Our Beer Sheva location has a creative outdoor classroom space that includes the lake, forest and farm. The park also includes 440 feet of natural stream channel (connecting Mapes Creek to Lake Washington through the park) with rearing habitat for Chinook salmon and native plants along the creek. Several principles that guide our work include building a sense of curiosity and wonder, cultivating civic engagement and stewardship, and using natural materials. We are immersed in the changes from season to season. In the fall, students count colorful tree leaves and build piles and forts to play in. In the winter, students stay warm through active games and adventures exploring the incredible park features. During the spring, students learn about (and taste!) items from the urban farm.
At Tiny Trees, we use a Place-Based Learning (PBL) approach to developing curriculum. Through observation and activities, students develop a knowledge and appreciation of the plants and animals in our shared spaces. Our teachers work to scaffold students’ understanding of stewardship, connection to place and human impact on nature. We develop opportunities for students to learn about our surrounding neighborhoods and communities, and to build community connections and partnerships. For example, we are grateful for our relationship with the nearby Rainier Beach Urban Farm and Wetlands (RBUFW). Approximately half of RBUFW is dedicated to organic food production (it is Seattle’s largest urban farm!), and the other half of the site is dedicated to restoring the natural wetlands and buffer zone. Located in one of the country’s most linguistically diverse zip codes, Beer Sheva provides many opportunities to learn about culture, language and history. With the foundation of a strong anti-bias curriculum, we aim to engage students in real-life, meaningful learning around social justice and equity, especially in ways that pertain to our classroom community.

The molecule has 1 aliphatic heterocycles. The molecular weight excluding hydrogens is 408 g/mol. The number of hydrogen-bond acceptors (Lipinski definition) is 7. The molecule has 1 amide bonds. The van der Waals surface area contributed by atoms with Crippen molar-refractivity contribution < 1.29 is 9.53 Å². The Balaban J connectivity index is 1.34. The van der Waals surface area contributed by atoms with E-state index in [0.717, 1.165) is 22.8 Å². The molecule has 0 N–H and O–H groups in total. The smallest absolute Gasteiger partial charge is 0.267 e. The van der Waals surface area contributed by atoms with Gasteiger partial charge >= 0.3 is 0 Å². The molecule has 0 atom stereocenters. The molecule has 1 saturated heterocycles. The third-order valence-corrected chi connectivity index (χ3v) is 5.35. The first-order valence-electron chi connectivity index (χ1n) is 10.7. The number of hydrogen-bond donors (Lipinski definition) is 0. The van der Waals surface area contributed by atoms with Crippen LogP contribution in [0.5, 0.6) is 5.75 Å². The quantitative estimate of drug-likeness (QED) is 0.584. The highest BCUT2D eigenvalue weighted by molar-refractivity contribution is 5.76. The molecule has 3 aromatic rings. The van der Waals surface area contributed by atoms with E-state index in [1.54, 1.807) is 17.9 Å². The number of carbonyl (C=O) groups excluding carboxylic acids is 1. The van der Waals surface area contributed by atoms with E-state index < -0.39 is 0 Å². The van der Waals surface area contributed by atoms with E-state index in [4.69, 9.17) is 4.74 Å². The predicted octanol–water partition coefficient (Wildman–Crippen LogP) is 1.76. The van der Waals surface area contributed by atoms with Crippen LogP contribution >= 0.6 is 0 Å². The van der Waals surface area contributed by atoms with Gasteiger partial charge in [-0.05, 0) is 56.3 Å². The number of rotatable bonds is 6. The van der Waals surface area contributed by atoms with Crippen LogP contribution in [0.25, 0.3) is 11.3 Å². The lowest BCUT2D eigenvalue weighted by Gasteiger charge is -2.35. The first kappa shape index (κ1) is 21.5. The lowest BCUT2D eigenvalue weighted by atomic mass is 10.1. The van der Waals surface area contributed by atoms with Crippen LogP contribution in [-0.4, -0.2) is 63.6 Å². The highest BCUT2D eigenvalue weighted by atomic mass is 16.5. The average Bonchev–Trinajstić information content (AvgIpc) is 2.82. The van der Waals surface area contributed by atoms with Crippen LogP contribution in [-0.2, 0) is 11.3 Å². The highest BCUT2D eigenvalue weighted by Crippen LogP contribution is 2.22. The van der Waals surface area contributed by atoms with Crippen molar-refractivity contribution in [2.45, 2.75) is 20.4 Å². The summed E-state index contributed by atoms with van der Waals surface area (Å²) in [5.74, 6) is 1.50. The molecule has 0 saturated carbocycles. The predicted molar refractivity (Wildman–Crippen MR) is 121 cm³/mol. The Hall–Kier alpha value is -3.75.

Our outdoor classroom provides numerous learning opportunities and ample materials to inspire imagination and curiosity. Our students learn about planting and growing vegetables, how to harvest herbs and make tea, and visit special park features like the beaches of Lake Washington and the neighboring forest. Students conduct their own experiments, hear and share stories, play with quantities and numbers, and engage with symbols, letters and ideas. Using the evidence-based HighScope curriculum as our framework, our teachers construct their daily plans by focusing on activities that strengthen students’ skills and lessons that align with students’ interests. To learn more about our programming, curriculum and tools that support our work, please visit our Curriculum Page.
A big thank you to all of the Seattle Parks staff & community allies who have made this school possible.
This Tiny Trees Preschool is a partnership with Seattle Parks and Recreation.